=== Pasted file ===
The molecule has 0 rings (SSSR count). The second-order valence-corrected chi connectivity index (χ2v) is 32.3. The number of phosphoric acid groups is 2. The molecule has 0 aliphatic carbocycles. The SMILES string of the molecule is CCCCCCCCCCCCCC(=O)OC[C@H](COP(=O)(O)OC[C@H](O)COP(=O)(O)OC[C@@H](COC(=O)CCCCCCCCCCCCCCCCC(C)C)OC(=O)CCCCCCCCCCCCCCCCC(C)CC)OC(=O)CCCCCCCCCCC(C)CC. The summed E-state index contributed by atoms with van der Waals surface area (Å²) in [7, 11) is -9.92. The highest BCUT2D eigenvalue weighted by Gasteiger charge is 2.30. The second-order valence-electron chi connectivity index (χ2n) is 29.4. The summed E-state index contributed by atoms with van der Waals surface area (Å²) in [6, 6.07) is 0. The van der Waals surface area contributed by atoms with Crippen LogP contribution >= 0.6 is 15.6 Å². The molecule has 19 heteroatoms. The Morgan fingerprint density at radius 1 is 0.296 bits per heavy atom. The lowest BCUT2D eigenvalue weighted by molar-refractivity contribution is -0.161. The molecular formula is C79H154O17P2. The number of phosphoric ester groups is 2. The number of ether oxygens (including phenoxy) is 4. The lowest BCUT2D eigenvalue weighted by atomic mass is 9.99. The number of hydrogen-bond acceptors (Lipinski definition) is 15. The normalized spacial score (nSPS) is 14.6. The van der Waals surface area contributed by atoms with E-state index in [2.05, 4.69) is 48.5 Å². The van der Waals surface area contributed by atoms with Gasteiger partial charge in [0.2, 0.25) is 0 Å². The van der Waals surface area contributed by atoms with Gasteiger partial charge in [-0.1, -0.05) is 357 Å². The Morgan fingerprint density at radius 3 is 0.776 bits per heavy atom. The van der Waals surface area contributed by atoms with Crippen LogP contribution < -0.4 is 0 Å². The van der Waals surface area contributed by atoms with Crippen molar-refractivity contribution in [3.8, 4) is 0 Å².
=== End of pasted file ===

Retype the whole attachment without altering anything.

The molecule has 0 rings (SSSR count). The second-order valence-corrected chi connectivity index (χ2v) is 32.3. The number of phosphoric acid groups is 2. The molecule has 0 aliphatic carbocycles. The SMILES string of the molecule is CCCCCCCCCCCCCC(=O)OC[C@H](COP(=O)(O)OC[C@H](O)COP(=O)(O)OC[C@@H](COC(=O)CCCCCCCCCCCCCCCCC(C)C)OC(=O)CCCCCCCCCCCCCCCCC(C)CC)OC(=O)CCCCCCCCCCC(C)CC. The summed E-state index contributed by atoms with van der Waals surface area (Å²) in [7, 11) is -9.92. The highest BCUT2D eigenvalue weighted by Gasteiger charge is 2.30. The second-order valence-electron chi connectivity index (χ2n) is 29.4. The summed E-state index contributed by atoms with van der Waals surface area (Å²) in [6, 6.07) is 0. The van der Waals surface area contributed by atoms with Crippen LogP contribution >= 0.6 is 15.6 Å². The molecule has 19 heteroatoms. The Morgan fingerprint density at radius 1 is 0.296 bits per heavy atom. The lowest BCUT2D eigenvalue weighted by molar-refractivity contribution is -0.161. The molecular formula is C79H154O17P2. The number of phosphoric ester groups is 2. The number of ether oxygens (including phenoxy) is 4. The lowest BCUT2D eigenvalue weighted by atomic mass is 9.99. The number of hydrogen-bond acceptors (Lipinski definition) is 15. The normalized spacial score (nSPS) is 14.6. The van der Waals surface area contributed by atoms with E-state index in [2.05, 4.69) is 48.5 Å². The van der Waals surface area contributed by atoms with Gasteiger partial charge in [0.2, 0.25) is 0 Å². The van der Waals surface area contributed by atoms with Gasteiger partial charge in [-0.1, -0.05) is 357 Å². The Morgan fingerprint density at radius 3 is 0.776 bits per heavy atom. The van der Waals surface area contributed by atoms with Crippen LogP contribution < -0.4 is 0 Å². The van der Waals surface area contributed by atoms with Crippen molar-refractivity contribution in [3.8, 4) is 0 Å².